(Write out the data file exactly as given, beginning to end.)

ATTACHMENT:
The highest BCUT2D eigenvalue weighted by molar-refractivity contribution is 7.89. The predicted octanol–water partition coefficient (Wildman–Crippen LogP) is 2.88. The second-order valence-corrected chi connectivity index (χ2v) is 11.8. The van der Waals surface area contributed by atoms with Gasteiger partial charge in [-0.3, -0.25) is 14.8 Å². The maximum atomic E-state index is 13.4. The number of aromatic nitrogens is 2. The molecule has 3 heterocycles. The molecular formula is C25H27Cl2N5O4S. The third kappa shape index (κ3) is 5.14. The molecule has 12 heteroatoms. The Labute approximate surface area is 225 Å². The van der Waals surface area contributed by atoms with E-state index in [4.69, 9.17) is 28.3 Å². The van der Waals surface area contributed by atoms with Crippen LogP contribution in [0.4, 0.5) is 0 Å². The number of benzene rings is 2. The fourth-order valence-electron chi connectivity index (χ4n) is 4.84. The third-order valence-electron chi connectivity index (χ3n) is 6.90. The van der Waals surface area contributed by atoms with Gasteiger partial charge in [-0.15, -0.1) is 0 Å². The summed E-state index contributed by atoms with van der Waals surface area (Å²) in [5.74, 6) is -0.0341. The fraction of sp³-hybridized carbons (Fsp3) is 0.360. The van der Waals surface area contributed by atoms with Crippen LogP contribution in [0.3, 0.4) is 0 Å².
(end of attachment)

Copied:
The highest BCUT2D eigenvalue weighted by molar-refractivity contribution is 7.89. The predicted octanol–water partition coefficient (Wildman–Crippen LogP) is 2.88. The second-order valence-corrected chi connectivity index (χ2v) is 11.8. The van der Waals surface area contributed by atoms with Gasteiger partial charge in [-0.3, -0.25) is 14.8 Å². The maximum atomic E-state index is 13.4. The number of aromatic nitrogens is 2. The molecule has 3 heterocycles. The molecular formula is C25H27Cl2N5O4S. The third kappa shape index (κ3) is 5.14. The molecule has 12 heteroatoms. The Labute approximate surface area is 225 Å². The van der Waals surface area contributed by atoms with E-state index in [4.69, 9.17) is 28.3 Å². The van der Waals surface area contributed by atoms with Crippen LogP contribution in [0.4, 0.5) is 0 Å². The number of benzene rings is 2. The fourth-order valence-electron chi connectivity index (χ4n) is 4.84. The third-order valence-electron chi connectivity index (χ3n) is 6.90. The van der Waals surface area contributed by atoms with Gasteiger partial charge in [-0.15, -0.1) is 0 Å². The summed E-state index contributed by atoms with van der Waals surface area (Å²) in [5.74, 6) is -0.0341. The fraction of sp³-hybridized carbons (Fsp3) is 0.360. The van der Waals surface area contributed by atoms with Crippen LogP contribution in [0.3, 0.4) is 0 Å².